What is solid recovered fuel (SRF)?
Solid recovered fuel, or SRF, is made up of non-hazardous domestic and commercial waste products such as wood, paper, cardboard and plastic. It has a high calorific value due to its low moisture content and is therefore a high quality alternative to fossil fuels.
By diverting waste away from landfill sites and incorporating it into the energy generation cycle, as a low carbon alternative to fossil fuels, we are able to significantly reduce our impact on the environment.
Why is it important to standardise SRF testing?
During the last ten years, more and more countries have recognised the financial and environmental benefits that come from making use of solid recovered fuels, developing their own methods of handling, sampling and testing them in terms of calorific value and chemical composition. Now, as the world becomes more globalised, there is an increasing need for industries everywhere to ensure standardised levels of quality across their supplies.
Inconsistent fuel quality has a direct impact on the efficiency and performance of generation equipment, and could also result in higher levels of emissions. This means energy companies must test the quality and consistency of their stock, particularly if they are in receipt of any green subsidies. Reaching higher standards of SRF will benefit energy producers globally by helping them to meet global regulatory requirements and safeguard any environmental subsidies received.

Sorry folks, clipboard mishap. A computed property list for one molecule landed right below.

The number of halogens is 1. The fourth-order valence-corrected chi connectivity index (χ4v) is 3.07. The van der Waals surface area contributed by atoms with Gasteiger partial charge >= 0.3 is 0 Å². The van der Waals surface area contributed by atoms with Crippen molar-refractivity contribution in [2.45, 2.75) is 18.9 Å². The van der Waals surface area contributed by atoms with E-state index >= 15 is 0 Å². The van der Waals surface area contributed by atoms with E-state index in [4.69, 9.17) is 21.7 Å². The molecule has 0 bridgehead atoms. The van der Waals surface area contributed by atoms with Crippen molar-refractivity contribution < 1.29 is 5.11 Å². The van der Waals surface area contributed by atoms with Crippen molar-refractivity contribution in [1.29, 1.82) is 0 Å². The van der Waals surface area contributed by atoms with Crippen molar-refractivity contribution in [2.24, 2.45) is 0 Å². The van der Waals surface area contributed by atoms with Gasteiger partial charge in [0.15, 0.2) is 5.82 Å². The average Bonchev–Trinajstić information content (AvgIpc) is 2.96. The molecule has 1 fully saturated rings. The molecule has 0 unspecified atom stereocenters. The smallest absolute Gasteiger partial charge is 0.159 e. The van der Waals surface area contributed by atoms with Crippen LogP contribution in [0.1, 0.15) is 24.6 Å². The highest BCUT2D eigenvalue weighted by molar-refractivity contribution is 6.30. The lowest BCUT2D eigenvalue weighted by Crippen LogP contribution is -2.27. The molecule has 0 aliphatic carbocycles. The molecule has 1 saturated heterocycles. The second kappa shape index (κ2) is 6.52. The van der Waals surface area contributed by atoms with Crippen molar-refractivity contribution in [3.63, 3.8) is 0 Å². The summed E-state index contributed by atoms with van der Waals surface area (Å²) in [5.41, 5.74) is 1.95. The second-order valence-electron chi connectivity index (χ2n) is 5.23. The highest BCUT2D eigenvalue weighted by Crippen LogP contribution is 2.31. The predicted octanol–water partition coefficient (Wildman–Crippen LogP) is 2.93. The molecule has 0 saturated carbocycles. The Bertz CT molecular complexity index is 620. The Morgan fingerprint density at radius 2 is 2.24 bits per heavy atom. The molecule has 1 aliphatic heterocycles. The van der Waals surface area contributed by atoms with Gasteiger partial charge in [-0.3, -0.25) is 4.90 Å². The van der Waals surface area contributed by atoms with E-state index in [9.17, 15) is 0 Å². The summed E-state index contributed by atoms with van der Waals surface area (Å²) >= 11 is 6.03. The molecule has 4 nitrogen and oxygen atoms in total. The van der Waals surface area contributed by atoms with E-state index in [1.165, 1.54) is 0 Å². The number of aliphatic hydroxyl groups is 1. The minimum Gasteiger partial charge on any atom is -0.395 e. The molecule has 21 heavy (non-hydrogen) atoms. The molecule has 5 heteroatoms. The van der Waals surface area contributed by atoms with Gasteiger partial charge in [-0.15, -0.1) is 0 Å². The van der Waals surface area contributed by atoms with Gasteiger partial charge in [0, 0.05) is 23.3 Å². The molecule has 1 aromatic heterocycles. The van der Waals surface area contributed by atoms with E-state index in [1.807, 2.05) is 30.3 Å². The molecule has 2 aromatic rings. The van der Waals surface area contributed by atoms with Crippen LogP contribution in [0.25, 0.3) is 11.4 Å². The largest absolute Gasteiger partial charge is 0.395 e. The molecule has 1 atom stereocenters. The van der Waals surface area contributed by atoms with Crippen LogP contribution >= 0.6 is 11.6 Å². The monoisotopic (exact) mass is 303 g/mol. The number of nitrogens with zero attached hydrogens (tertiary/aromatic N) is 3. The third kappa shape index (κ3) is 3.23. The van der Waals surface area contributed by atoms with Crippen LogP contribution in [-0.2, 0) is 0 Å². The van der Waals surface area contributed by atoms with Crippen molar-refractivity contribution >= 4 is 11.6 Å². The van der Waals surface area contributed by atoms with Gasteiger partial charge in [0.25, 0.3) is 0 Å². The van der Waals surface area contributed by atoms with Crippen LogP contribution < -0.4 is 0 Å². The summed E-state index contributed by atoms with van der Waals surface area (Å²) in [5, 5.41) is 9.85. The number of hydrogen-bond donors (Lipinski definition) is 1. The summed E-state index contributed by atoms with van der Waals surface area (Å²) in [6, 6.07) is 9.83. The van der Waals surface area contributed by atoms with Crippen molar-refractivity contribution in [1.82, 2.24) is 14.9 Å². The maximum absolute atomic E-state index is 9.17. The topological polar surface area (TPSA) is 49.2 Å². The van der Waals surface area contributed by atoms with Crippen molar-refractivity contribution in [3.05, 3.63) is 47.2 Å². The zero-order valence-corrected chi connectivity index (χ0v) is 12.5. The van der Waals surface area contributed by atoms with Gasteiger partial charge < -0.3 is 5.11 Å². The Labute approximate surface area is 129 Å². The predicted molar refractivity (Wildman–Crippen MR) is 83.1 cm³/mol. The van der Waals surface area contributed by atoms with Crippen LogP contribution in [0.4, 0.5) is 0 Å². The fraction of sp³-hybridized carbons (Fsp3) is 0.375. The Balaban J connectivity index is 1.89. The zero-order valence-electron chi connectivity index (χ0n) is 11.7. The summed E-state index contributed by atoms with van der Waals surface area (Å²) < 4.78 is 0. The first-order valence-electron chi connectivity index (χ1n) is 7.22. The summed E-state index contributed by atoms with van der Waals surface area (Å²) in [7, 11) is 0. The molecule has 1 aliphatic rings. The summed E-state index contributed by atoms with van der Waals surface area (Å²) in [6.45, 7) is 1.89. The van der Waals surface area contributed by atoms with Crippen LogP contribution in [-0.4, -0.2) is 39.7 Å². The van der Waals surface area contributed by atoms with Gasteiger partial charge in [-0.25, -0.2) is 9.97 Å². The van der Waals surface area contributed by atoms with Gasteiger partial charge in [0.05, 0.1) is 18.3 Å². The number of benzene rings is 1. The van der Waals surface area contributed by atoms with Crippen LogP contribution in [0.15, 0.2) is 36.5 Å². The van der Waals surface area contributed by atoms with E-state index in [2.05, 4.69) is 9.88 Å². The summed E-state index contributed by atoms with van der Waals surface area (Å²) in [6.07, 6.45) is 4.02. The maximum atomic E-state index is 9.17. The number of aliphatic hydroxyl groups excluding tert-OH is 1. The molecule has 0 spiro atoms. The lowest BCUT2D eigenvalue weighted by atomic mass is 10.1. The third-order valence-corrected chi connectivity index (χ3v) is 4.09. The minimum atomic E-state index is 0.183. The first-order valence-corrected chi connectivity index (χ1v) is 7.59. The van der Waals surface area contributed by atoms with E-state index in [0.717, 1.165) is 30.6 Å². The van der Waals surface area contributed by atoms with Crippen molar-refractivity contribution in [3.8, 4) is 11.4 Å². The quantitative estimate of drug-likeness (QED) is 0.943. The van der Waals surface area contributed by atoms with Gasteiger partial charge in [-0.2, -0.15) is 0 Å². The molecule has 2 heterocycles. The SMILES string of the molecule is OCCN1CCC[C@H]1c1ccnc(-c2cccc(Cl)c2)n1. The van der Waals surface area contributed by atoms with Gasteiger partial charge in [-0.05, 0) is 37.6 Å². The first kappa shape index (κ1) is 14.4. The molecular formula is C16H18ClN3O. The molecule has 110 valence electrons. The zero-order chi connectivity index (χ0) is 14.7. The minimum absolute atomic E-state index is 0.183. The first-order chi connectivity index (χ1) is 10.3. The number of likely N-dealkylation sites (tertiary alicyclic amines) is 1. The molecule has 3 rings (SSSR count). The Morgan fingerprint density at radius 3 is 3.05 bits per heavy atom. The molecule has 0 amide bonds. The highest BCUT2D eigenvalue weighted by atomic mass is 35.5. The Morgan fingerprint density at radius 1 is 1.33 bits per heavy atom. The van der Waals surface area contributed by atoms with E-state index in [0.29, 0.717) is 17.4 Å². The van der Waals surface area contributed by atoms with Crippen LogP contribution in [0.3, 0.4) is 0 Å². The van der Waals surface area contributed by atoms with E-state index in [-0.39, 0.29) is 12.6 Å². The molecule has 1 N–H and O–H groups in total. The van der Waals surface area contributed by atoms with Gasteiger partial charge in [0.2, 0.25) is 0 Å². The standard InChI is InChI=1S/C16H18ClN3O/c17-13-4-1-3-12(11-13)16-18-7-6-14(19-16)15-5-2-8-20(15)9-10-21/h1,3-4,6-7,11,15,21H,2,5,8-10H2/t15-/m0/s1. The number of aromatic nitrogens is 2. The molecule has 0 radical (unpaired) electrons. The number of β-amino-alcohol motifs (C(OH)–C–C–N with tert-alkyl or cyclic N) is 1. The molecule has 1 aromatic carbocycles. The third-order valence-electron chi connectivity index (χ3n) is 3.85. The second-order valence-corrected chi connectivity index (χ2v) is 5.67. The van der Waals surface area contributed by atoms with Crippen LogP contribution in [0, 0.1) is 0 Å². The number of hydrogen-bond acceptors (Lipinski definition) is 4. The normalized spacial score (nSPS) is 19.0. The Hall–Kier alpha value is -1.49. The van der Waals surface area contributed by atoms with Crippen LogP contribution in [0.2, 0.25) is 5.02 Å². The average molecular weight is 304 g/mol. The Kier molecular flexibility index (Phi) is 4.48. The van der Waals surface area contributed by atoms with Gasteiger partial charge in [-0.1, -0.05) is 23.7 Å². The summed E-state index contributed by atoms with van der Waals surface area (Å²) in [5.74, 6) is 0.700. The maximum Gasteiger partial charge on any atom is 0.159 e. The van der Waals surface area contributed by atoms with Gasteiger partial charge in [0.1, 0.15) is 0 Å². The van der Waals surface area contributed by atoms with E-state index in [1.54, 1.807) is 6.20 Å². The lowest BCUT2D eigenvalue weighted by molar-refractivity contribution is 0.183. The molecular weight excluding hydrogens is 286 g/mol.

What are the objectives of the International Standards Organisation’s (ISO) TC 300 Solid Recovered Fuel Technical committee?
In order to standardise the approach to examining SRF around the world, ISO is developing global international standards to support its use, particularly in power and heat generation schemes. This means that everyone working with solid recovered fuels will be able to work from the same documents when carrying out sampling and testing procedures. This standard approach is critical now that significant volumes of SRF/RDF are being traded globally; fuel suppliers and end users can be confident that the quality standards are consistent internationally.
What has the committee achieved?
To date, there have been two plenary meetings, earlier in 2016 in Helsinki and during November 2016 in Tokyo, which have allowed ISO stakeholders from around the world to discuss next steps and assign responsibilities for the next 12 month period. One of the key challenges for the group is encouraging representation from a greater number of countries. Whilst it may take some time to achieve this, particularly from those countries in the southern hemisphere, the Tokyo meetings were a great success and demonstrated ISO’s ability to bring globally renowned experts together in the name of a common cause.
How can ESG help with SRF testing?
In my role at ESG, I assist clients who are using SRF, RDF and solid biofuels, to understand the complexities of the sampling and testing requirements that need to be complied with in order for them to successfully assess fuel quality and meet the stringent requirements of OFGEM in their ROC / RHI subsidies.
My presence on these technical committees has provided ESG with the necessary background and first-hand experience to advise clients with the most up-to-date guidance and share invaluable insights about the future of the sector.
I will continue to be the BSI representative, keeping you up-to-date on the activities of the committee and the developing SRF standards.